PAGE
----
There is irony in the research: Young voters who are more cynical about government are also more likely to vote.
“Young people tend to not be disillusioned about their own power within our democratic system,” Booth said. “I think that that highlights something really important when it comes to talking about young people in democracy, which is that even if they don’t like the system, they can still participate in it, they’re still willing to participate in it, and they know their role in democracy.”
Vermooten, the student who voted for the first time in the Aug. 2 primary, said “it felt amazing.” Opposition to the constitutional amendment, she pointed out, transcended political divides.
“It didn’t matter whether you were red or blue or undecided, because this was a multiparty issue,” Vermooten said. “So anyone who felt this way voted this way. They put aside their differences and they were able to vote on this monumental issue and make their voices heard.”
She added: “It was awe-inspiring, honestly.”
The way Melissa Leavitt sees it, “the mainstream media is the worst thing that ever happened to this country.”
The Colby resident lashed out at the media in a series of TikTok posts as election officials wrapped up their recount of the abortion amendment vote.
Leavitt, with the help of a faith-based online fundraiser and Wichita anti-abortion activist Mark Gietzen, agreed to pay $119,000 to recount 556,364 ballots by hand. The effort moved the margin of rejection by 63 votes.
Secretary of State Scott Schwab, who defeated an election denier in the GOP primary, said the recount proved there is no systemic election fraud in Kansas.
Leavitt remained unconvinced.
In an Aug. 19 interview with Gab TV, she blamed the media for “trying to weaponize our government against us.” In her TikTok videos, she complained that reporters were too stupid to understand the truth about election fraud. She encouraged supporters to ready themselves for a fight.
“Now is the time,” Leavitt said in an Aug. 24 video. “I believe a shift has taken place, and this is the last push. And things are going to get wild, and just take heart, guys, because I think it’s all for the best.”
Leavitt’s distrust in the election system is an extension of lies told by political leaders for personal gain.
Former Secretary of State Kris Kobach falsely claimed for years that elections were compromised by illegal immigrants. He convinced legislators to support an unconstitutional law that required new voters to prove their citizenship, disenfranchising more than 30,000 eligible voters. The American Civil Liberties Union successfully challenged the law in a case where even the federal judge mocked Kobach’s inability to prove his claims, and ordered him to take additional law classes.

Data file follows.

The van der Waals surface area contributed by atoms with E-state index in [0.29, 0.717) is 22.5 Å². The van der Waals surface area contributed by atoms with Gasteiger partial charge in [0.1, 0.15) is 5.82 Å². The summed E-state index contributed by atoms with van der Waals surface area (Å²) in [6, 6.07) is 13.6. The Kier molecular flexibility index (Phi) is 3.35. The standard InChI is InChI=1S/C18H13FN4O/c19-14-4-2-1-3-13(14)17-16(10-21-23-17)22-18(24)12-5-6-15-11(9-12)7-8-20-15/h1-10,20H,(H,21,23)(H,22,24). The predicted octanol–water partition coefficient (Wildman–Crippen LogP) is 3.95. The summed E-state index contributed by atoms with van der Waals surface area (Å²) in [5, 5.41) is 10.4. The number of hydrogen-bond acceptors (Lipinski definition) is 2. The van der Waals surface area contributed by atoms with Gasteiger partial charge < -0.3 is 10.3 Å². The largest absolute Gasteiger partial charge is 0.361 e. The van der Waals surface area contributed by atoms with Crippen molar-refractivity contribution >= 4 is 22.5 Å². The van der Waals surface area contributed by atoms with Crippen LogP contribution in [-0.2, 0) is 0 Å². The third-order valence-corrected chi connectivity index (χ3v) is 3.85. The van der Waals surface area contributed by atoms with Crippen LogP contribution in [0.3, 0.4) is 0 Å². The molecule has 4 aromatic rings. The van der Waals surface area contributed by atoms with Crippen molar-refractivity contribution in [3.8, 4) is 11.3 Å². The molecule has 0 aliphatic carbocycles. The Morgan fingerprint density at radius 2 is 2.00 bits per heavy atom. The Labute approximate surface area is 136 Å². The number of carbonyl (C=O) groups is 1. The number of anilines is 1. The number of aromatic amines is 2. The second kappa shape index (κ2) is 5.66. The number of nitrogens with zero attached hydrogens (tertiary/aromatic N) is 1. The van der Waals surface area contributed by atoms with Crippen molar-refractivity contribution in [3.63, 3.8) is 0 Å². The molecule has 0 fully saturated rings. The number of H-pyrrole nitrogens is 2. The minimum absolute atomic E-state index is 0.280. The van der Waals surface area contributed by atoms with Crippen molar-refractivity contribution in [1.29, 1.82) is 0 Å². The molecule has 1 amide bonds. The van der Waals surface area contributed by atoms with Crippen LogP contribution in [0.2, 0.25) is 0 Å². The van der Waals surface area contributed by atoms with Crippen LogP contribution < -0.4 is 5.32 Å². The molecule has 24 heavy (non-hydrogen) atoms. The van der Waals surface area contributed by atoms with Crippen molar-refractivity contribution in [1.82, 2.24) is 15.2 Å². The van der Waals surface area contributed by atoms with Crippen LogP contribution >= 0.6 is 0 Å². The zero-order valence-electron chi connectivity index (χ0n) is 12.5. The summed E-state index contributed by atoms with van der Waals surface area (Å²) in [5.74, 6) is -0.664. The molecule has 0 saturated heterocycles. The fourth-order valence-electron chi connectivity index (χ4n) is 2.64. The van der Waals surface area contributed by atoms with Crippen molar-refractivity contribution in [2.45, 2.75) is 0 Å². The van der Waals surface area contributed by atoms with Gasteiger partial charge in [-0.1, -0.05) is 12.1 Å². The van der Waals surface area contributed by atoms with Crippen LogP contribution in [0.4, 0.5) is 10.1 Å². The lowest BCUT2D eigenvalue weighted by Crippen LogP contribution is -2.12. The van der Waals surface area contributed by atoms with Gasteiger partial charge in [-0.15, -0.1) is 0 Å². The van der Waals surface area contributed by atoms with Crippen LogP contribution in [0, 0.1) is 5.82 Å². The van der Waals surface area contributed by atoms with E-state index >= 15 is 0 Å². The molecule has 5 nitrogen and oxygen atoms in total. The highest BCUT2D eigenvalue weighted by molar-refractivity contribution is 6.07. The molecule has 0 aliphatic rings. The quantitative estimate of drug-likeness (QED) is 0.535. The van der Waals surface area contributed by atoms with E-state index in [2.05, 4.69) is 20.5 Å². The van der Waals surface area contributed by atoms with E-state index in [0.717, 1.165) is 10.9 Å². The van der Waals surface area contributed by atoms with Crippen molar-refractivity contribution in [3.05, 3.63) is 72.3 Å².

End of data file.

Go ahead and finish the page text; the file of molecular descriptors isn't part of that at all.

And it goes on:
Kobach is now the Republican nominee for attorney general.
Three incumbent Republican congressmen — U.S. Reps. Tracey Mann, Jake LaTurner and Ron Estes — all voted against the certification of the 2020 presidential election.
Johnson County Sheriff Calvin Hayden claimed his office received 200 tips of election fraud, but an open records request by KCUR showed there was only one complaint, which wasn’t credible enough to warrant prosecution.
At a recent public forum, Hayden claimed “nefarious” individuals were trying to compromise the county’s voting machines. The warning came with this acknowledgement: “I can’t prove it.”
Local officials who were concerned by Hayden’s behavior last year wondered if the sheriff should be an appointed position. The Legislature responded by proposing a constitutional amendment that would require sheriffs in Kansas to be elected. The question will be answered by voters statewide in November.
In March, Republican lawmakers invited Ohio math teacher Douglas Frank to testify about his discredited algorithm for finding irregularities in voting data. Frank and other hucksters then entertained a Topeka church crowd, which included Republican legislators, with bogus conspiracies.
Dickinson, the Washburn University professor, said it is “deeply concerning to hear people make claims of fraudulent voting when it has been proven over and over again that this is simply not happening in Kansas.”
“Voters should be extremely concerned,” Dickinson said. “We are living in a time when election certainty is crucial to instill us with confidence in our leaders, and voters should not have to worry that their vote will be questioned because someone is not pleased with the outcome.”
State lawmakers relied on concerns about hypothetical voter fraud to pass new laws restricting advanced voting and outreach efforts.
Galligan, the League of Women Voters volunteer, said voters have to be “absolutely doggedly determined” to participate in elections.
“The hassle factor has come from a variety of the laws that sometimes make it a little harder to register, make it a little harder to make a plan to vote,” Galligan said. “It doesn’t take much, as distracted and busy as people are today. We end up with discouraged voters.”
Social media platforms and polarizing pundits have intensified political distrust, Dickinson said.
Most people, she said, just want solutions to the real problems they face regularly in their lives. Democracy would be better off if people left their online bubbles for the refuge of fact-based sources.
“We also need to find a way to educate people on the importance of regular voting habits from an early age,” Dickinson said. “Waiting until someone is of voting age to bring this to their attention is not productive. We also need to start holding politicians accountable. We are not helpless.”
Vermooten, the Washburn University student, gets frustrated with peers who think their votes won’t matter.
“Democracy is not dead,” Vermooten said. “Not so long as everybody is able and willing and fights to preserve our democracy, and fights to keep the truth. So long as you don’t give in and you keep fighting for the truth and the policies you believe in and are willing to listen to other people about their opinions on topics.
“I feel like one of the reasons most people think democracy is dead is because a lot of the higher ups, they stopped listening to each other. They stopped talking and compromising. If you can’t compromise, then what’s democracy for? If you’re not going to talk to each other on these issues, then they are complicit in breaking democracy.”